Montreal

Howling winds batter Quebec, leaving hundreds of thousands in the dark

Howling winds ripped the façade off a house in Montreal's Ville-Saint-Pierre neighbourhood, destroyed a gas station in Saint-Hyacinthe and deprived hundreds of thousands of people of electricity across Quebec on Friday.

1 dead, another seriously injured in storm that pulled down trees, flooded streets

Crews were working to restore power Friday after a powerful wind storm brought down trees and hydro lines. (Ivanoh Demers/Radio-Canada)

Howling winds ripped the façade off a house in Montreal's Ville-Saint-Pierre neighbourhood, destroyed a gas station in Saint-Hyacinthe and deprived hundreds of thousands of people of electricity across Quebec on Friday.

The storm has claimed at least one life: In Bromont, on Montreal's South Shore, a 63-year-old man died after a tree fell on him. He was taking a photo of another fallen tree.

Another man was seriously injured when part of a brick wall came tumbling off a building in the Montreal neighbourhood of Parc-Extension. The building was evacuated Friday afternoon.

The number of Quebecers without power has been increasing steadily throughout the day, as high winds continue to fling tree branches onto power lines.

As of 11 p.m. ET on Friday, some 690,000 homes and businesses were without electricity, according to Hydro-Québec. At the height of the outage, that number was closer to 980,000.

Hydro-Québec's Éric Filion said that crews will be working around the clock to restore power, but some customers may remain in the dark into next week, depending on the level of damage to their local power lines.

In the meantime, the agency is asking citizens to stay away from downed lines and avoid trying to move fallen branches or any other debris themselves and instead wait for authorities to arrive.

"We have hundreds of trees down on the lines across the province. We have some electricity poles that are broken because of the wind," said spokesperson Cendrix Bouchard.

Almost one million Hydro-Québec customers were without power on Friday afternoon. (Hydro-Québec)

About 600 Hydro-Québec line workers are out trying to repair outages. More than 2,100 incidents, such as downed power lines, have been reported to the utility across the province — most of them in Montreal, the Laurentians and the Montérégie region, Bouchard said.

Hydro-Québec said it was prepared for Friday's outages, due to the forecast.

The wind across southwestern Quebec will continue to gust to around 90 km/h until about 6 p.m., when gusts will taper to about 60 km/h, said Environment Canada meteorologist Simon Legault.

"It's not record-breaking winds, but it's quite unusual," he said.

Earnscliffe Street and Monkland Avenue was one of the heaviest-hit areas in Montreal. (Debbie Hynes/CBC)

Most departures at Montreal's Trudeau airport have been delayed or cancelled; many arrivals have also been delayed.

A number of schools in Montreal and Montérégie let students out early due to the blackouts, although staff remained on site and after-school daycares remained open in elementary schools, waiting for parents to pick up children.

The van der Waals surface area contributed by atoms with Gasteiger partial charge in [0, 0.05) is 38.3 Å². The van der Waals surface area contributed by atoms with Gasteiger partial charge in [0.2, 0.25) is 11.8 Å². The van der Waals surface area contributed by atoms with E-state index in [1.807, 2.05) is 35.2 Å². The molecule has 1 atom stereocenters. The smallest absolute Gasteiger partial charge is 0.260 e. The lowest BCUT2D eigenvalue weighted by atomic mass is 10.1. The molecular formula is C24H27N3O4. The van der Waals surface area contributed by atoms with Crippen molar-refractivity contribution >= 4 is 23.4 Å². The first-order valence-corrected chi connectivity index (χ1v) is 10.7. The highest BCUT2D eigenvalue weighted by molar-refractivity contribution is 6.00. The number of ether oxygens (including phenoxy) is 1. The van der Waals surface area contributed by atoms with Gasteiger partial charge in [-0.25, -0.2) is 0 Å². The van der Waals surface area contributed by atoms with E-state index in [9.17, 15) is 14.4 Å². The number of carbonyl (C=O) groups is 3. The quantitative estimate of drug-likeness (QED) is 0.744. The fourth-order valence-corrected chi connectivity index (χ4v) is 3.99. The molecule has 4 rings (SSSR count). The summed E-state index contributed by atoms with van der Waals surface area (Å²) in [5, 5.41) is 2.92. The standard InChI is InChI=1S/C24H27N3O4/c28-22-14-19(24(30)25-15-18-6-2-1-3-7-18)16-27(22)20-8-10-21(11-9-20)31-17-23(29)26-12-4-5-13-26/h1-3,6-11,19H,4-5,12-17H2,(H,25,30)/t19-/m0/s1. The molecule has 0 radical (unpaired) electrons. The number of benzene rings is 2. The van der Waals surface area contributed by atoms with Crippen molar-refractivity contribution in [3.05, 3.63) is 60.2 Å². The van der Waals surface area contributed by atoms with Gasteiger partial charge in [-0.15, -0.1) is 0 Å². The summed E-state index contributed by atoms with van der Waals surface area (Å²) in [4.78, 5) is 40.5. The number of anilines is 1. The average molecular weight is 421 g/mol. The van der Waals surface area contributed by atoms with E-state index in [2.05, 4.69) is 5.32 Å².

The unusually high winds arrived Friday morning after a night of heavy rain, which led to the risk of flooding in parts of the province. 

Watch strong winds take down part of a gas station in Saint-Hyacinthe:

The harsh weather system was due to a very warm air mass coming from the south and a colder one sitting over Central Canada, Legault said.

Montreal received 53 millimetres of rain Thursday into Friday, Legault said, while the Eastern Townships saw 80 to more than 100 millimetres — depending on where the measurement was taken.

In Sherbrooke, in the Eastern Townships, 150 homes were evacuated in the downtown area as water levels in the Saint-François River rose quickly overnight. At one point, the water rose more than a metre in 30 minutes.

A hole in the road opened up on Fulford Street in Lac-Brome because of the heavy rains. (Radio-Canada)

"These aren't homes that are currently flooded. We chose to evacuate them while they're dry so it's easier for people," said Stéphane Simoneau, head of the Sherbrooke fire department and the city's co-ordinator of emergency measures. 

Simoneau said water levels had risen seven metres, and if they rise another third of a metre, the risk would be greater. However, by early afternoon, the rain had stopped, and it appeared that the water levels were starting to recede.

More than 100 millimetres of rain fell in Sherbrooke overnight and into Friday, more than double what city officials expected. The ground was already saturated, so the water quickly drained toward the lower parts of the city, Simoneau said.

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      Residents have called 911 to report landslides, flooding due to backed-up storm drains and downed tree branches. Officials have opened an emergency centre. 

      In Cowansville, about 100 kilometres east of Sherbrooke, people living in the Bonnette, Jean-Baptiste, des Vétérans and Saint-Rémi neighbourhoods are being asked to evacuate.

      The town has set up a disaster centre at the library at 608 du Sud St.

      A small landslide near Beauceville, 90 kilometres southeast of Quebec City, has closed Highway 173, which connects many towns in the region.

      In Sainte-Marie-de-Beauce, officials are monitoring water levels in the Chaudière River. The town has issued a warning to residents downtown to prepare for flooding later today.

      People living in an apartment on Mackenzie Street in Montreal's Côte-des-Neiges neighbourhood say their building has flooded, damaging their furniture, clothes and electronics.

      The Church of Saint-Pie in Saint-Hyacinthe had part of its bell tower blown off. (Radio-Canada)

      With files from Radio-Canada's Brigitte Marcoux and CBC's Radio Noon

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